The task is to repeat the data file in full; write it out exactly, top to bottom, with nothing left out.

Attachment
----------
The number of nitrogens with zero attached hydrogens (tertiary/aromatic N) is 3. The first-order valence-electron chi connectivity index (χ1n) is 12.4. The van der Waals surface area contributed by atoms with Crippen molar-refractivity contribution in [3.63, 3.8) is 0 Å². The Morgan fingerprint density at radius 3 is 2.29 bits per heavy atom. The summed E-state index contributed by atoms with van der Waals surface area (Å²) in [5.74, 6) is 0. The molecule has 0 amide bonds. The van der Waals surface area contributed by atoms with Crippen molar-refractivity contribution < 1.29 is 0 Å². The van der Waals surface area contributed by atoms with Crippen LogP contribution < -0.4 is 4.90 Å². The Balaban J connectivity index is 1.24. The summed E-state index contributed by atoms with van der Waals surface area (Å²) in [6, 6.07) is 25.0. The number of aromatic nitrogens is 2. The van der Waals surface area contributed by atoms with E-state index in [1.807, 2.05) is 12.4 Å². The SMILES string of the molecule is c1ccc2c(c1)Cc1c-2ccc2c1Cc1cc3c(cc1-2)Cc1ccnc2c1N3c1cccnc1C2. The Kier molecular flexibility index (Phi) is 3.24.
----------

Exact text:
The number of nitrogens with zero attached hydrogens (tertiary/aromatic N) is 3. The first-order valence-electron chi connectivity index (χ1n) is 12.4. The van der Waals surface area contributed by atoms with Crippen molar-refractivity contribution in [3.63, 3.8) is 0 Å². The Morgan fingerprint density at radius 3 is 2.29 bits per heavy atom. The summed E-state index contributed by atoms with van der Waals surface area (Å²) in [5.74, 6) is 0. The molecule has 0 amide bonds. The van der Waals surface area contributed by atoms with Crippen molar-refractivity contribution < 1.29 is 0 Å². The van der Waals surface area contributed by atoms with Crippen LogP contribution < -0.4 is 4.90 Å². The Balaban J connectivity index is 1.24. The summed E-state index contributed by atoms with van der Waals surface area (Å²) in [6, 6.07) is 25.0. The number of aromatic nitrogens is 2. The van der Waals surface area contributed by atoms with E-state index in [1.807, 2.05) is 12.4 Å². The SMILES string of the molecule is c1ccc2c(c1)Cc1c-2ccc2c1Cc1cc3c(cc1-2)Cc1ccnc2c1N3c1cccnc1C2. The Kier molecular flexibility index (Phi) is 3.24.